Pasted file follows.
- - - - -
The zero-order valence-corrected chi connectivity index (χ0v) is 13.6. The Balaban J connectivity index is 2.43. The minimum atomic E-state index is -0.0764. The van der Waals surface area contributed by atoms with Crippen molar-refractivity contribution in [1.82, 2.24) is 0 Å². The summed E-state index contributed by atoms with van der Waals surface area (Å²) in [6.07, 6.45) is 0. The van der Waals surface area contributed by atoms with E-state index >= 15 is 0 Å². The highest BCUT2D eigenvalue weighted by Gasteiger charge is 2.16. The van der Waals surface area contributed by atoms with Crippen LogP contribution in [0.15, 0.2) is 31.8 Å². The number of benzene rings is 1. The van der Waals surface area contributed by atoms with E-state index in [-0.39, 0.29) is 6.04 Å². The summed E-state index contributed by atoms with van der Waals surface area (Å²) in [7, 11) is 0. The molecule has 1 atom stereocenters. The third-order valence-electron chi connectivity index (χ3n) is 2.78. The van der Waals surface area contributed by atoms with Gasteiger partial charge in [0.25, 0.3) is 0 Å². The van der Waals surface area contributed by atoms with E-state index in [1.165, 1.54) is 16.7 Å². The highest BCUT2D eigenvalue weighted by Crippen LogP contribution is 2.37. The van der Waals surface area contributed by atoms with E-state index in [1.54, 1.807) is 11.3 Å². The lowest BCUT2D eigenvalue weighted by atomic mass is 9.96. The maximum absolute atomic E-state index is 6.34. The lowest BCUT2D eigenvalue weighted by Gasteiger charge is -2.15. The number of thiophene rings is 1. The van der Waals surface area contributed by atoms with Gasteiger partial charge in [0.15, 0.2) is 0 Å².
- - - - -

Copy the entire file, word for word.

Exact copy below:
The zero-order valence-corrected chi connectivity index (χ0v) is 13.6. The Balaban J connectivity index is 2.43. The minimum atomic E-state index is -0.0764. The van der Waals surface area contributed by atoms with Crippen molar-refractivity contribution in [1.82, 2.24) is 0 Å². The summed E-state index contributed by atoms with van der Waals surface area (Å²) in [6.07, 6.45) is 0. The van der Waals surface area contributed by atoms with E-state index >= 15 is 0 Å². The highest BCUT2D eigenvalue weighted by Gasteiger charge is 2.16. The van der Waals surface area contributed by atoms with Crippen LogP contribution in [0.15, 0.2) is 31.8 Å². The number of benzene rings is 1. The van der Waals surface area contributed by atoms with E-state index in [-0.39, 0.29) is 6.04 Å². The summed E-state index contributed by atoms with van der Waals surface area (Å²) in [7, 11) is 0. The molecule has 1 atom stereocenters. The third-order valence-electron chi connectivity index (χ3n) is 2.78. The van der Waals surface area contributed by atoms with Gasteiger partial charge in [0.25, 0.3) is 0 Å². The van der Waals surface area contributed by atoms with E-state index in [1.165, 1.54) is 16.7 Å². The highest BCUT2D eigenvalue weighted by Crippen LogP contribution is 2.37. The van der Waals surface area contributed by atoms with E-state index in [1.54, 1.807) is 11.3 Å². The lowest BCUT2D eigenvalue weighted by atomic mass is 9.96. The maximum absolute atomic E-state index is 6.34. The lowest BCUT2D eigenvalue weighted by Gasteiger charge is -2.15. The number of thiophene rings is 1. The van der Waals surface area contributed by atoms with Gasteiger partial charge in [0.15, 0.2) is 0 Å².